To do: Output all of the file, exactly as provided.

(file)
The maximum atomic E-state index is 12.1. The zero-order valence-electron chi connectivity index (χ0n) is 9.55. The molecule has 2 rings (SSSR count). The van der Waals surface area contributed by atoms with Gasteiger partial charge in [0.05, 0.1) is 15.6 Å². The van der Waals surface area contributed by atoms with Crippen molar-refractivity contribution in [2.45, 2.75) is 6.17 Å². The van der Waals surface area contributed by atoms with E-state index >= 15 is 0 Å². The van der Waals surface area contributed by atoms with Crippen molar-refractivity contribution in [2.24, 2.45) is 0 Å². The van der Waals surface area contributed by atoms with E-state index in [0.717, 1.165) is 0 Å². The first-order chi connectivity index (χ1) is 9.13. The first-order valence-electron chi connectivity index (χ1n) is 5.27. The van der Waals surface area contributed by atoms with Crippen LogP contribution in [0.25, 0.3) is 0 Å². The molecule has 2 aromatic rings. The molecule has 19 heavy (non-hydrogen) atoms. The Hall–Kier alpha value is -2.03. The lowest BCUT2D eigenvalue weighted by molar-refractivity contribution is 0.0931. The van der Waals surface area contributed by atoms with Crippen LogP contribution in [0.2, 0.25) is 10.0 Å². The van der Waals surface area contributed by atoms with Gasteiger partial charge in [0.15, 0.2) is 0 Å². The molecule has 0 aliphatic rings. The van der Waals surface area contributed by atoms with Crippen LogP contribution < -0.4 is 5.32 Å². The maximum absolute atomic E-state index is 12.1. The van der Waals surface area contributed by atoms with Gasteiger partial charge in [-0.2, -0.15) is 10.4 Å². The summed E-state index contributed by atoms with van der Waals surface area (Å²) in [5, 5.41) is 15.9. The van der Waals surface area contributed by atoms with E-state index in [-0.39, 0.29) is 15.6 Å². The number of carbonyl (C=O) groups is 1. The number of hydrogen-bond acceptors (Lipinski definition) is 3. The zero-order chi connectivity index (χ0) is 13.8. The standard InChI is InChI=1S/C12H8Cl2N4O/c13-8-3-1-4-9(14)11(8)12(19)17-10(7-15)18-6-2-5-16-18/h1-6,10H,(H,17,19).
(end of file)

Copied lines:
The maximum atomic E-state index is 12.1. The zero-order valence-electron chi connectivity index (χ0n) is 9.55. The molecule has 2 rings (SSSR count). The van der Waals surface area contributed by atoms with Gasteiger partial charge in [0.05, 0.1) is 15.6 Å². The van der Waals surface area contributed by atoms with Crippen molar-refractivity contribution in [2.45, 2.75) is 6.17 Å². The van der Waals surface area contributed by atoms with E-state index >= 15 is 0 Å². The van der Waals surface area contributed by atoms with Crippen molar-refractivity contribution in [2.24, 2.45) is 0 Å². The van der Waals surface area contributed by atoms with E-state index in [0.717, 1.165) is 0 Å². The first-order chi connectivity index (χ1) is 9.13. The first-order valence-electron chi connectivity index (χ1n) is 5.27. The van der Waals surface area contributed by atoms with Crippen LogP contribution in [0.25, 0.3) is 0 Å². The molecule has 2 aromatic rings. The molecule has 19 heavy (non-hydrogen) atoms. The Hall–Kier alpha value is -2.03. The lowest BCUT2D eigenvalue weighted by molar-refractivity contribution is 0.0931. The van der Waals surface area contributed by atoms with Crippen LogP contribution in [0.2, 0.25) is 10.0 Å². The van der Waals surface area contributed by atoms with Gasteiger partial charge in [0.15, 0.2) is 0 Å². The molecule has 0 aliphatic rings. The van der Waals surface area contributed by atoms with Crippen LogP contribution < -0.4 is 5.32 Å². The maximum absolute atomic E-state index is 12.1. The van der Waals surface area contributed by atoms with Gasteiger partial charge in [-0.2, -0.15) is 10.4 Å². The summed E-state index contributed by atoms with van der Waals surface area (Å²) in [5, 5.41) is 15.9. The van der Waals surface area contributed by atoms with E-state index in [-0.39, 0.29) is 15.6 Å². The number of carbonyl (C=O) groups is 1. The number of hydrogen-bond acceptors (Lipinski definition) is 3. The zero-order chi connectivity index (χ0) is 13.8. The standard InChI is InChI=1S/C12H8Cl2N4O/c13-8-3-1-4-9(14)11(8)12(19)17-10(7-15)18-6-2-5-16-18/h1-6,10H,(H,17,19).